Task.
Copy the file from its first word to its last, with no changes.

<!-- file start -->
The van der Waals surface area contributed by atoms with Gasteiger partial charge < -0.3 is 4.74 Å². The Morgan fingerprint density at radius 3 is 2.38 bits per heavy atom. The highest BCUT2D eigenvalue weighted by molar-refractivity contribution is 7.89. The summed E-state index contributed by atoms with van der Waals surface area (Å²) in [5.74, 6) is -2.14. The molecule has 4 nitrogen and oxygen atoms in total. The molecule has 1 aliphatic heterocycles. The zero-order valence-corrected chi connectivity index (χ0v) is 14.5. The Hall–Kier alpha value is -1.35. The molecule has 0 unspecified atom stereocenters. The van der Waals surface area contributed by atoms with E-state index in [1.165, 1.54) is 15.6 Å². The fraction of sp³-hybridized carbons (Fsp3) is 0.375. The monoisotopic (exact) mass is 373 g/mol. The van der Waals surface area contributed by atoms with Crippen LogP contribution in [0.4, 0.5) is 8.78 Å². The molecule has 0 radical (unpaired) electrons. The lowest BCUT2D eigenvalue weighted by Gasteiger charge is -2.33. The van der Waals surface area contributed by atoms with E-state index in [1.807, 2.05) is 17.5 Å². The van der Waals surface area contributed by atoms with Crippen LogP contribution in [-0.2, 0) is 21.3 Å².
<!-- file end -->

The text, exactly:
The van der Waals surface area contributed by atoms with Gasteiger partial charge < -0.3 is 4.74 Å². The Morgan fingerprint density at radius 3 is 2.38 bits per heavy atom. The highest BCUT2D eigenvalue weighted by molar-refractivity contribution is 7.89. The summed E-state index contributed by atoms with van der Waals surface area (Å²) in [5.74, 6) is -2.14. The molecule has 4 nitrogen and oxygen atoms in total. The molecule has 1 aliphatic heterocycles. The zero-order valence-corrected chi connectivity index (χ0v) is 14.5. The Hall–Kier alpha value is -1.35. The molecule has 0 unspecified atom stereocenters. The van der Waals surface area contributed by atoms with E-state index in [1.165, 1.54) is 15.6 Å². The fraction of sp³-hybridized carbons (Fsp3) is 0.375. The monoisotopic (exact) mass is 373 g/mol. The van der Waals surface area contributed by atoms with Crippen LogP contribution in [0.4, 0.5) is 8.78 Å². The molecule has 0 radical (unpaired) electrons. The lowest BCUT2D eigenvalue weighted by Gasteiger charge is -2.33. The van der Waals surface area contributed by atoms with E-state index in [1.807, 2.05) is 17.5 Å². The van der Waals surface area contributed by atoms with Crippen LogP contribution in [-0.2, 0) is 21.3 Å².